The Collings Foundation Planes

The Collings Foundation has has lovingly restored a B-24 Liberator to stunning condition, with authentic combat gear. This plane was originally named "All American", then amended to "All American/The Dragon's Tail" after nose art was added to the starboard side. While VPB-118 was the first squadron to fly the PB4Y-2 Privateer, all or most crew trained on the Liberator beforehand, and many completed tours of duty as Liberator aircrewmen prior to the formation of VPB-118. On the weekend of July 26-28, 2002, this Collings Foundation plane, as well as their restored B-17, visited Palwaukee Airport in Illinois. I learned about their visit -- as I was driving by on business! I came back and took these photos. There was an enthusiastic crowd there.


B-17 Start-up

The tour companion to the B-24 was this B-17 Flying Fortress. Here we see the pilot preparing to taxi out and take off.

B-17 Fly-By

After the B-17 got airborne, she came around for a fly-by. Unfortunately we did not get the same favor from the B-24 when she left.

B-24 Liberator

"The Dragon and His Tail"

On Saturday the cockpit plexiglass was covered. I took this photo on Sunday to show and you can see the cockpit windows.

Head-on view of Liberator

While the looks of the B-17 draws the crowds, the B-24 is actually a more modern vintage, as readily seen in this head-on view.

Nose Detail

This detail shows the business end of the Liberator -- the nose turret and the bombardier's station. The photo looks horizontally compresessed but is not.

Side View

From this angle you can see why some called the Liberator "The Flying Boxcar". I have read that in certain circumstances the crew needed to prop up the tail to keep it from tipping down from the load. You can see why in this photo.

View Under Wing Towards B-17

In this view you can see the wheel well and superchargers of the B-24 as well as the B-17.


The dedication of the crew is evident in this view of one of the engines

Wing Detail

Here is a wider view of the engine and wing.

Portside View

Here you can see the tarp covering the cockpit, much as they did it during WWII.

Departure of the Liberator

Here is a video screen capture of the Liberator taling off to go to Valparaiso, Indiana


View from Tail Hatch toward Tail Turret

I was standing on the ladder when I took this picture looking back toward the tail turret.

Starboard Waist Gun

The Liberators had only open hatches with wind spoilers, much like this recreation. The Privateers had automatic turrets, which nonetheless were not invinceable.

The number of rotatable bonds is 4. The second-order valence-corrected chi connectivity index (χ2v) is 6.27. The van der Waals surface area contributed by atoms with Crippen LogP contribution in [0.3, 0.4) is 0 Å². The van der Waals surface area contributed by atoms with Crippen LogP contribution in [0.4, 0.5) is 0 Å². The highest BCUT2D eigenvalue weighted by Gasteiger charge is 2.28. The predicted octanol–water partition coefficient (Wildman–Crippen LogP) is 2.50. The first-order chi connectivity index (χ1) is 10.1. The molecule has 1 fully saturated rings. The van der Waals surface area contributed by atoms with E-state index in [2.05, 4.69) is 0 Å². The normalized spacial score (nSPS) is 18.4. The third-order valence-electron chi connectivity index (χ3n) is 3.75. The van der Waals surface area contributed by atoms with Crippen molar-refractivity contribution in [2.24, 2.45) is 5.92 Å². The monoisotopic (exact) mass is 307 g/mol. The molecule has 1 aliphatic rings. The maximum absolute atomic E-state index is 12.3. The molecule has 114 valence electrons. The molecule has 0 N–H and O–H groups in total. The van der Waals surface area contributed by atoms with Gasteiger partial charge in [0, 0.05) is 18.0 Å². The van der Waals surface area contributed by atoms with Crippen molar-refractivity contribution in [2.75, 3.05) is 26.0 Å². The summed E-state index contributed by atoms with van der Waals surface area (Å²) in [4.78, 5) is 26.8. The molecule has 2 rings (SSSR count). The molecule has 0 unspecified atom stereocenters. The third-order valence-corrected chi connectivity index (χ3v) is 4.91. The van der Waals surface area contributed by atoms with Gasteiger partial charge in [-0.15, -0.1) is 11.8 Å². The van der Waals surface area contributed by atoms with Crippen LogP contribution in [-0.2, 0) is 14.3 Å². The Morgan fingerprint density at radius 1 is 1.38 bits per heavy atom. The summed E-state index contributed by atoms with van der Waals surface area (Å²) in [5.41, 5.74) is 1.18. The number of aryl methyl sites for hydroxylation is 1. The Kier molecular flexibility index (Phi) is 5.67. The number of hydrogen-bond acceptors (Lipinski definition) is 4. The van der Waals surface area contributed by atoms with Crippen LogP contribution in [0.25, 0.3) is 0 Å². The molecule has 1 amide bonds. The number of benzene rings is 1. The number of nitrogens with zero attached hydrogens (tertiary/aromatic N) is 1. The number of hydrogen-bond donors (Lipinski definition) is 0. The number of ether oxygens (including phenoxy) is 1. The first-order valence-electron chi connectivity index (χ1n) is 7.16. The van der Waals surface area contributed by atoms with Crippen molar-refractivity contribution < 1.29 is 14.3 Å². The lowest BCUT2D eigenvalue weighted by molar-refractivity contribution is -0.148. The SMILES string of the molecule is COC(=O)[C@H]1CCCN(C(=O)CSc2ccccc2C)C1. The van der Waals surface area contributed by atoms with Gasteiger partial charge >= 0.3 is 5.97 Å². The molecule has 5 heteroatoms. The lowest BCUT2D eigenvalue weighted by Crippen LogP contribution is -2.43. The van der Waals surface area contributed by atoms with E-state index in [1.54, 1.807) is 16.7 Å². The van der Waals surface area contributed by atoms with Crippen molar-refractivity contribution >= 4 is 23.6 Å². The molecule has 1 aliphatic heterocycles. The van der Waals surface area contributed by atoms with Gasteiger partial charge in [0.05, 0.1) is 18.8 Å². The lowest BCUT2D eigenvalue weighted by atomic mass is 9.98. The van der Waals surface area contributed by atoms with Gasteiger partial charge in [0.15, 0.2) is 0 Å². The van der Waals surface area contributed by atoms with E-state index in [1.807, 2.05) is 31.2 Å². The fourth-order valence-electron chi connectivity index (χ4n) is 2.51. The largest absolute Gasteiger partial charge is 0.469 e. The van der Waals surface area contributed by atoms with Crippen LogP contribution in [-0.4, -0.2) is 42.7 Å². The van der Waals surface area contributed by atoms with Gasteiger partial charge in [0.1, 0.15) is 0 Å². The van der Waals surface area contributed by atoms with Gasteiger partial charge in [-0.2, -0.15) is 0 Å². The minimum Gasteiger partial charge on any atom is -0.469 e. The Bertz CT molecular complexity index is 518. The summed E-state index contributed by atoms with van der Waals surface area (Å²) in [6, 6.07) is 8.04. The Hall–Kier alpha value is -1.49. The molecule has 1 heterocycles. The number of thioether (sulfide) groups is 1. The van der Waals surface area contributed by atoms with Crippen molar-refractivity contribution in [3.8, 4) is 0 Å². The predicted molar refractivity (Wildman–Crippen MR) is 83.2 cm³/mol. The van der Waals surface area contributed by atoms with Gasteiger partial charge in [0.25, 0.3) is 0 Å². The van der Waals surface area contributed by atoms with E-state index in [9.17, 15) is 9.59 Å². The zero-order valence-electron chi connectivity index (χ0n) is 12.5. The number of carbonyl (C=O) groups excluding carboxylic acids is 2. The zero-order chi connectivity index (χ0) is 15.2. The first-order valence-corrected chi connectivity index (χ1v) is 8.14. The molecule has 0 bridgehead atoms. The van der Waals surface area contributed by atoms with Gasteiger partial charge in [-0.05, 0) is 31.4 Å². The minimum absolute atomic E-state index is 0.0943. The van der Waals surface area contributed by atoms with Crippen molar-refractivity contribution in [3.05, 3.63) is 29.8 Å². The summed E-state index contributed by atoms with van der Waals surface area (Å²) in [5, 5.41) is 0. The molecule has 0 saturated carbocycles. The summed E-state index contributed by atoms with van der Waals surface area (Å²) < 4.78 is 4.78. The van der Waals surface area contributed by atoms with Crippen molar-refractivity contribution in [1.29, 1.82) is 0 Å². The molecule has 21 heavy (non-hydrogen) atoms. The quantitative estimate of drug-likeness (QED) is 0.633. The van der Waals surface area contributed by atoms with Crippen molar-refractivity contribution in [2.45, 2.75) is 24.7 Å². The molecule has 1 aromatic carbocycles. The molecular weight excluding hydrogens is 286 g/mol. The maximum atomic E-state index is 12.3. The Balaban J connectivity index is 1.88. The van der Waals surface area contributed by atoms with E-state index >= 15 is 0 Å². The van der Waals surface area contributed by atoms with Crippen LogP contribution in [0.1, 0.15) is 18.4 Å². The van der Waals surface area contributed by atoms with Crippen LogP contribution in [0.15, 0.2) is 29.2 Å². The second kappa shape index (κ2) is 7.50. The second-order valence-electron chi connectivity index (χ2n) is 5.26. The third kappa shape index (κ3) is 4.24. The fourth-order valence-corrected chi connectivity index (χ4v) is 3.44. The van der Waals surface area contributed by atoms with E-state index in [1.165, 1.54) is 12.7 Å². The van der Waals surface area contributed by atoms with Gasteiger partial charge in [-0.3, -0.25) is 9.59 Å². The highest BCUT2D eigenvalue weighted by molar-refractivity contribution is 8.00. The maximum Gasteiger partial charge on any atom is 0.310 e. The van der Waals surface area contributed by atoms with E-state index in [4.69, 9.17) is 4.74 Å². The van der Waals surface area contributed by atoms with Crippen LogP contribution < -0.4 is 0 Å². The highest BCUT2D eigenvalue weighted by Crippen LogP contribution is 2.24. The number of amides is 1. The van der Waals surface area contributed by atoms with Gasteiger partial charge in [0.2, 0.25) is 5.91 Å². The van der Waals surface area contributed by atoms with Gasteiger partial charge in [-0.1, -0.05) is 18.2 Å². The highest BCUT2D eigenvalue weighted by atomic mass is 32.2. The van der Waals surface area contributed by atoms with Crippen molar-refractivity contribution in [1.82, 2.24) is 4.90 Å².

Belly Turret and Ditching Station

This view shows the belly turret from the inside as well as the ditching station. The yellow bottles are oxygen bottles for high-altitude duty. My understanding is that Navy Liberators did not utilize oxygen because they mostly operated at low altitude. The ditching station is a little hard to see, but has seatbelts and minimal padding. The airmen would be sitting with their backs to the direction of travel. It does not appear that there is any head/neck support, which could have resulted in severe injury or death in case of an actual ditching, which would occur in excess of 100 MPH.

Bomb Bay

This is a little hard to see, but the thin deck in the middle is the walkway from the tail to the front of the plane. The bright orange tanks seem to be modern reserve fuel tanks. You can see the grass of the field we are in below, as well as make out a few dummy bombs. This is the rear bomb bay. There is a guy on the walkway in the front bomb bay.

View from Bomb Bay into Bombardier's Area

Here is another bomb bay view, but you can see into the area under the radio shack/cockpit where the bombardier was stationed. The mechanism for the nose wheel is also located there.


The aircrew had guts, as did the plane itself. Here you can see some of the cables that operate the tail, as well as a zillion other things that do who knows what.
Cockpit/radio area Here you can see the proximity of the radio operator's station and the cockpit. The radioman can literally reach around the bulwark and touch the co-pilot. Notice the radioman's seat, which is mounted on a swivel arm and equipped with seatbelt. The importance of seatbelts was understood by WWII aircrew.

Radioman's Area - Detail

The radioman was never far from the action. This view shows the small window that he could use to check out what was happening. Above and right behind him was the top turret.